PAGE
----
Ngati Porou matriarch mourned

Keita Walker

Tributes are flowing for Ngati Porou matriarch Keita Whakato Walker (nee Ngarimu), who passed away on Wednesday.

Affectionately known as Nanny Kate, the Ngati Porou kuia was known for her lifetime of contribution to her iwi and community.

Throughout her lifetime she was a strong advocate on matters relating to Maori, particularly in education, te reo Maori and Maori land issues as a member of the Waitangi Tribunal.

As the sister of Victoria Cross recipient Te Moananui a Kiwa Ngarimu, she was also a strong supporter of 28 Maori Battalion, by ensuring the legacy of the battalion would live on and be remembered by future generations.

Mrs Walker was also a star of the silver screen.

She played the lead role of Rawi in the 1952 New Zealand feature film Broken Barrier — a love story of a young Maori woman and a young Pakeha man, and the cultural and racial challenges they faced.

She was a reluctant participant, volunteered for the role by East Coast leader Sir Apirana Ngata.

On Radio Waatea this morning, Willie Te Aho paid tribute to Mrs Walker.

“She was famous in her own right.

“She was an educator, her language was impeccable.”

With the Tamararo kapa haka regionals being staged at Houhoupiko tomorrow, Mr Te Aho said to expect many more tributes for the Ngati Porou rangatira.

One of Mrs Walker’s last contributions to the community was as recent as last Friday at Kiri Te Kanawa village.

She attended a special hui which saw an exchange of gifts between Ngati Rangi and Ryman Healthcare, who had supported Reporua Marae recently.

Mrs Walker is lying at Hiruharama Marae, Ruatoria, where her funeral service will be held at 11am on Sunday, May 27 followed by interment at Turanga Rahui.

She is survived by her many children and grandchildren.

Tributes are flowing for Ngati Porou matriarch Keita Whakato Walker (nee Ngarimu), who passed away on Wednesday.

Affectionately known as Nanny Kate, the Ngati Porou kuia was known for her lifetime of contribution to her iwi and community.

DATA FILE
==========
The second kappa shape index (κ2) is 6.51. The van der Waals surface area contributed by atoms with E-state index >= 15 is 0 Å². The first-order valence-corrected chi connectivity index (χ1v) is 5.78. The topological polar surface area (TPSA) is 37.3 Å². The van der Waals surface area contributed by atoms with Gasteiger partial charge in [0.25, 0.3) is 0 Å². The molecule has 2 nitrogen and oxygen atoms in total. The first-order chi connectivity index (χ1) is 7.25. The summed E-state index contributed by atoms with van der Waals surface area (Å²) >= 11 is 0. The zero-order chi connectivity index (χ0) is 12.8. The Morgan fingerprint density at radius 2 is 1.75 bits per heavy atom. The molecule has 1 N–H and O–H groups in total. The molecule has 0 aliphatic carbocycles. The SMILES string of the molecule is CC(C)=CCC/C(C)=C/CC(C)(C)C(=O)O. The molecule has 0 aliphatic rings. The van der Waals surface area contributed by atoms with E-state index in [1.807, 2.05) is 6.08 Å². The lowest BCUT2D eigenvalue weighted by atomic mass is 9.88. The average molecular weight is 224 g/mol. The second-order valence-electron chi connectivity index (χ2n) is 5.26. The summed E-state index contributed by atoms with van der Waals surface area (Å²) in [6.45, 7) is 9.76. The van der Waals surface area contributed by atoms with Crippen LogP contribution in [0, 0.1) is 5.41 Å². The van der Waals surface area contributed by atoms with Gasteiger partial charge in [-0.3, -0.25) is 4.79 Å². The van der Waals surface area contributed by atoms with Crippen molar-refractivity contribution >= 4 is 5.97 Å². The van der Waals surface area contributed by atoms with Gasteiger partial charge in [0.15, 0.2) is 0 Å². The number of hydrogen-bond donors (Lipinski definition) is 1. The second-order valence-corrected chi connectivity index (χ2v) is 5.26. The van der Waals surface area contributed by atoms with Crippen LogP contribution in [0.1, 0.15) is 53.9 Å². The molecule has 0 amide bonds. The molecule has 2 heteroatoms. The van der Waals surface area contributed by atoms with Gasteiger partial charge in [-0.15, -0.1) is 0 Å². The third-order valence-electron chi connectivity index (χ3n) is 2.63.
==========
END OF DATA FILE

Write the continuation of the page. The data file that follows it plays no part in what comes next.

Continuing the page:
Throughout her lifetime she was a strong advocate on matters relating to Maori, particularly in education, te reo Maori and Maori land issues as a member of the Waitangi Tribunal.

As the sister of Victoria Cross recipient Te Moananui a Kiwa Ngarimu, she was also a strong supporter of 28 Maori Battalion, by ensuring the legacy of the battalion would live on and be remembered by future generations.

Mrs Walker was also a star of the silver screen.

She played the lead role of Rawi in the 1952 New Zealand feature film Broken Barrier — a love story of a young Maori woman and a young Pakeha man, and the cultural and racial challenges they faced.

She was a reluctant participant, volunteered for the role by East Coast leader Sir Apirana Ngata.

On Radio Waatea this morning, Willie Te Aho paid tribute to Mrs Walker.

“She was famous in her own right.

“She was an educator, her language was impeccable.”

With the Tamararo kapa haka regionals being staged at Houhoupiko tomorrow, Mr Te Aho said to expect many more tributes for the Ngati Porou rangatira.

One of Mrs Walker’s last contributions to the community was as recent as last Friday at Kiri Te Kanawa village.

She attended a special hui which saw an exchange of gifts between Ngati Rangi and Ryman Healthcare, who had supported Reporua Marae recently.

Mrs Walker is lying at Hiruharama Marae, Ruatoria, where her funeral service will be held at 11am on Sunday, May 27 followed by interment at Turanga Rahui.

She is survived by her many children and grandchildren.

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